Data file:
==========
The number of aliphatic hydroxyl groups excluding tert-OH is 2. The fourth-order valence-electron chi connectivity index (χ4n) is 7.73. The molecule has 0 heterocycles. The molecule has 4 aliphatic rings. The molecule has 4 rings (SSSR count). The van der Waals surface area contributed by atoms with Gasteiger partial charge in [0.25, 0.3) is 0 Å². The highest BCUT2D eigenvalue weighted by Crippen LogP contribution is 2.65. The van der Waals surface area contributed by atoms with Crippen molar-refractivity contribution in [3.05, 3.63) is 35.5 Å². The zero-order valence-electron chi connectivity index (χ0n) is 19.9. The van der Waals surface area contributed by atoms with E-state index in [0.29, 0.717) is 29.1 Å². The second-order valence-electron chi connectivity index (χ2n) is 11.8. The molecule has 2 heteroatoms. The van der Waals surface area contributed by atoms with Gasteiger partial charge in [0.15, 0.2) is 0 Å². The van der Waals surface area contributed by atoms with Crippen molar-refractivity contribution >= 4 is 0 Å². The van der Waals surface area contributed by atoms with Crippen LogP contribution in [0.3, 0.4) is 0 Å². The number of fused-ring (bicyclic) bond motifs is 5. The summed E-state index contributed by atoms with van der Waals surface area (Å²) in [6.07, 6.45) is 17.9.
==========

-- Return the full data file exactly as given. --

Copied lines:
The number of aliphatic hydroxyl groups excluding tert-OH is 2. The fourth-order valence-electron chi connectivity index (χ4n) is 7.73. The molecule has 0 heterocycles. The molecule has 4 aliphatic rings. The molecule has 4 rings (SSSR count). The van der Waals surface area contributed by atoms with Gasteiger partial charge in [0.25, 0.3) is 0 Å². The highest BCUT2D eigenvalue weighted by Crippen LogP contribution is 2.65. The van der Waals surface area contributed by atoms with Crippen molar-refractivity contribution in [3.05, 3.63) is 35.5 Å². The zero-order valence-electron chi connectivity index (χ0n) is 19.9. The van der Waals surface area contributed by atoms with E-state index in [0.29, 0.717) is 29.1 Å². The second-order valence-electron chi connectivity index (χ2n) is 11.8. The molecule has 2 heteroatoms. The van der Waals surface area contributed by atoms with Gasteiger partial charge in [0.15, 0.2) is 0 Å². The van der Waals surface area contributed by atoms with Crippen molar-refractivity contribution >= 4 is 0 Å². The van der Waals surface area contributed by atoms with Crippen LogP contribution in [0.3, 0.4) is 0 Å². The number of fused-ring (bicyclic) bond motifs is 5. The summed E-state index contributed by atoms with van der Waals surface area (Å²) in [6.07, 6.45) is 17.9.